IVINS, Washington County — When Rocky Vista University welcomes its first class of students to its Ivins campus next summer, it will displace the University of Utah as the only medical school in the state.

Officials say the for-profit osteopathic medical school, which is constructing a $30 million campus in the far southwest corner of Utah, will focus on training a new generation of primary care physicians for rural and underserved areas.

"Most MD schools push specialty medical choices and they push research," said campus dean Dr. David Park. "Osteopathic medicine is different. We push primary care and community-based training, not necessarily pure research."

Park called the University of Utah School of Medicine an "excellent school," but said "one medical school just is not enough."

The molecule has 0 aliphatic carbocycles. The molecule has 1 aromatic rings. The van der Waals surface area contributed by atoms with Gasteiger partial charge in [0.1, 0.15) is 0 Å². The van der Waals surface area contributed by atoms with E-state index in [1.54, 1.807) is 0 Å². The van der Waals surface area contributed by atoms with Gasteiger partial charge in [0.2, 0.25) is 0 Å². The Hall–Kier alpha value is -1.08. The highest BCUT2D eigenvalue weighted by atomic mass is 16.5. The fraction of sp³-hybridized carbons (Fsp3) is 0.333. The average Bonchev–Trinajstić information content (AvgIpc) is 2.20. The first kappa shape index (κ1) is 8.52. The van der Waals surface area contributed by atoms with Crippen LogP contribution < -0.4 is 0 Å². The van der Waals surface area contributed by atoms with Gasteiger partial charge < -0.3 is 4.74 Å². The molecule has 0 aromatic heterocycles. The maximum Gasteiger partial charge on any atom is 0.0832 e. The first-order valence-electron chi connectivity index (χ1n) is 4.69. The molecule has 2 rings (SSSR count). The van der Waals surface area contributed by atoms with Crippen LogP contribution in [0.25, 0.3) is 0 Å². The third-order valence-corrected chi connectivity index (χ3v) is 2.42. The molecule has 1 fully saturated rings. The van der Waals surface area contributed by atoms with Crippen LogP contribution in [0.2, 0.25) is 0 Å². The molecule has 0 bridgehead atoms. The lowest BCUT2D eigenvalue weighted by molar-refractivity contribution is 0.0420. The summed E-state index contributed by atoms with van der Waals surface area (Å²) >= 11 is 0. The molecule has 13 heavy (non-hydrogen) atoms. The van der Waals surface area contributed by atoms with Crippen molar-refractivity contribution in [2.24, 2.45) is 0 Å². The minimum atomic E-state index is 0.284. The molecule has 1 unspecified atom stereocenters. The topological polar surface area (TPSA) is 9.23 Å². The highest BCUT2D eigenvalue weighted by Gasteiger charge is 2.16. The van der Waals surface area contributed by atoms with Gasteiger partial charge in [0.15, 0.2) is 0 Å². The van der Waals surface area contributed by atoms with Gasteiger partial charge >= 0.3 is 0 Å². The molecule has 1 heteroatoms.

"They, as well as most MD schools, don’t produce enough primary care physicians," Park said.

Tuition at the for-profit school will run about $48,000 a year, according to admissions and marketing head Julie Rosenthal.

Colorado-based Rocky Vista University became the first modern for-profit medical school in the U.S. when it opened in 2006, and raised many eyebrows in the process. The school had its skeptics, including Dr. George Mychaskiw, an osteopathic physician and former chief of anesthesia at Blaire E. Batson Hospital for Children in Jackson, Mississippi.

Mychaskiw wrote a letter to The Journal of the American Osteopathic Association in 2008 blasting Rocky Vista University and calling for-profit medical education "an anathema to the larger medical community.”